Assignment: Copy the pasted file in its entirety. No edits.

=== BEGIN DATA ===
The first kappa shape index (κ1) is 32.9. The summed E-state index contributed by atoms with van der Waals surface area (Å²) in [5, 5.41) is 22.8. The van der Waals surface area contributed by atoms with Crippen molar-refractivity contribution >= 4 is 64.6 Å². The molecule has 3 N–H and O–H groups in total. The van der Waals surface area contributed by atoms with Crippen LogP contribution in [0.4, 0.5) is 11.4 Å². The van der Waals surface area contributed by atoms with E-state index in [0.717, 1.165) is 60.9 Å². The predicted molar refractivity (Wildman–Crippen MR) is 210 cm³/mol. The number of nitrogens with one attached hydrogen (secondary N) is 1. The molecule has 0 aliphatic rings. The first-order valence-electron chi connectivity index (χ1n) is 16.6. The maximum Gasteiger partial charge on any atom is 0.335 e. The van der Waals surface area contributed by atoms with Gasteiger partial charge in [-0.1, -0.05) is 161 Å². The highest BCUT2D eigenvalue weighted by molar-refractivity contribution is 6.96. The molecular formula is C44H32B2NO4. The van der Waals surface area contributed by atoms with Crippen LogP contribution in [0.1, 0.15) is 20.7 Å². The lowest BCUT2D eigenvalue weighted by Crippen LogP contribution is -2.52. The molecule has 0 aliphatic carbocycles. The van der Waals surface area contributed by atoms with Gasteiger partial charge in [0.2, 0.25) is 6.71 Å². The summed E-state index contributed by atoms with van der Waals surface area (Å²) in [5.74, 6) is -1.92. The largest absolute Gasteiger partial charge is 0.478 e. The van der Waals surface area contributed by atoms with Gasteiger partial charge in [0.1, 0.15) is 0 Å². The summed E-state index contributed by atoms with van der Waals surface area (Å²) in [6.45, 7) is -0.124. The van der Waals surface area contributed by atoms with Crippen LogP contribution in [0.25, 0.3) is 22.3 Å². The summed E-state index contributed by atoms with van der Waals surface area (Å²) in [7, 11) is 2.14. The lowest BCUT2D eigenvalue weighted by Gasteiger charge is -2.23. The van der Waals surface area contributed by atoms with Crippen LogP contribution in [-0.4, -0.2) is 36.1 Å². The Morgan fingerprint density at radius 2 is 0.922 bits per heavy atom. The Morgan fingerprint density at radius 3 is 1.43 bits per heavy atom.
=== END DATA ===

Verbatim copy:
The first kappa shape index (κ1) is 32.9. The summed E-state index contributed by atoms with van der Waals surface area (Å²) in [5, 5.41) is 22.8. The van der Waals surface area contributed by atoms with Crippen molar-refractivity contribution >= 4 is 64.6 Å². The molecule has 3 N–H and O–H groups in total. The van der Waals surface area contributed by atoms with Crippen LogP contribution in [0.4, 0.5) is 11.4 Å². The van der Waals surface area contributed by atoms with E-state index in [0.717, 1.165) is 60.9 Å². The predicted molar refractivity (Wildman–Crippen MR) is 210 cm³/mol. The number of nitrogens with one attached hydrogen (secondary N) is 1. The molecule has 0 aliphatic rings. The first-order valence-electron chi connectivity index (χ1n) is 16.6. The maximum Gasteiger partial charge on any atom is 0.335 e. The van der Waals surface area contributed by atoms with Gasteiger partial charge in [-0.1, -0.05) is 161 Å². The highest BCUT2D eigenvalue weighted by molar-refractivity contribution is 6.96. The molecular formula is C44H32B2NO4. The van der Waals surface area contributed by atoms with Crippen LogP contribution in [0.1, 0.15) is 20.7 Å². The lowest BCUT2D eigenvalue weighted by Crippen LogP contribution is -2.52. The molecule has 0 aliphatic carbocycles. The van der Waals surface area contributed by atoms with Gasteiger partial charge in [0.2, 0.25) is 6.71 Å². The summed E-state index contributed by atoms with van der Waals surface area (Å²) in [5.74, 6) is -1.92. The largest absolute Gasteiger partial charge is 0.478 e. The van der Waals surface area contributed by atoms with Gasteiger partial charge in [0.1, 0.15) is 0 Å². The summed E-state index contributed by atoms with van der Waals surface area (Å²) in [6.45, 7) is -0.124. The van der Waals surface area contributed by atoms with Crippen LogP contribution in [0.25, 0.3) is 22.3 Å². The summed E-state index contributed by atoms with van der Waals surface area (Å²) in [7, 11) is 2.14. The lowest BCUT2D eigenvalue weighted by Gasteiger charge is -2.23. The van der Waals surface area contributed by atoms with Crippen LogP contribution in [-0.4, -0.2) is 36.1 Å². The Morgan fingerprint density at radius 2 is 0.922 bits per heavy atom. The Morgan fingerprint density at radius 3 is 1.43 bits per heavy atom.